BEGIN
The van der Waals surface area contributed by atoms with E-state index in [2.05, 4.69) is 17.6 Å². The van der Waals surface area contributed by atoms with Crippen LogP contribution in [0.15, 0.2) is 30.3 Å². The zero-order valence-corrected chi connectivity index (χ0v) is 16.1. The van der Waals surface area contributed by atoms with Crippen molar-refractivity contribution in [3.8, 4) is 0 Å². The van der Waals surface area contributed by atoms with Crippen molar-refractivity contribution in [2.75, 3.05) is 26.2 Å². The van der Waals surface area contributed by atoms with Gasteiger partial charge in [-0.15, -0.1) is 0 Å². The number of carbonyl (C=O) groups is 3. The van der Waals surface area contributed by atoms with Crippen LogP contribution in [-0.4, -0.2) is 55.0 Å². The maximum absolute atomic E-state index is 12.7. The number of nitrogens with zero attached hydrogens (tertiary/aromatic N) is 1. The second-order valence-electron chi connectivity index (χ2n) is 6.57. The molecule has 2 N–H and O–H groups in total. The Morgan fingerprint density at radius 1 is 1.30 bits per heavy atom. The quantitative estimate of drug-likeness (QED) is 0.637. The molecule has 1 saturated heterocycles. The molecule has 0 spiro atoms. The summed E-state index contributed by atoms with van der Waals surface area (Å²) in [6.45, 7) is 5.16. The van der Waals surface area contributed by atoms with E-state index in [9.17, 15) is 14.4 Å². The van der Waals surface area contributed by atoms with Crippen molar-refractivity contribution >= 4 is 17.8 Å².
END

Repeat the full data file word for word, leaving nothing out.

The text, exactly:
The van der Waals surface area contributed by atoms with E-state index in [2.05, 4.69) is 17.6 Å². The van der Waals surface area contributed by atoms with Crippen LogP contribution in [0.15, 0.2) is 30.3 Å². The zero-order valence-corrected chi connectivity index (χ0v) is 16.1. The van der Waals surface area contributed by atoms with Crippen molar-refractivity contribution in [3.8, 4) is 0 Å². The van der Waals surface area contributed by atoms with Crippen molar-refractivity contribution in [2.75, 3.05) is 26.2 Å². The van der Waals surface area contributed by atoms with Gasteiger partial charge in [-0.15, -0.1) is 0 Å². The number of carbonyl (C=O) groups is 3. The van der Waals surface area contributed by atoms with Crippen LogP contribution in [-0.4, -0.2) is 55.0 Å². The maximum absolute atomic E-state index is 12.7. The number of nitrogens with zero attached hydrogens (tertiary/aromatic N) is 1. The second-order valence-electron chi connectivity index (χ2n) is 6.57. The molecule has 2 N–H and O–H groups in total. The Morgan fingerprint density at radius 1 is 1.30 bits per heavy atom. The quantitative estimate of drug-likeness (QED) is 0.637. The molecule has 1 saturated heterocycles. The molecule has 0 spiro atoms. The summed E-state index contributed by atoms with van der Waals surface area (Å²) in [6.45, 7) is 5.16. The van der Waals surface area contributed by atoms with E-state index in [9.17, 15) is 14.4 Å². The van der Waals surface area contributed by atoms with Crippen molar-refractivity contribution >= 4 is 17.8 Å².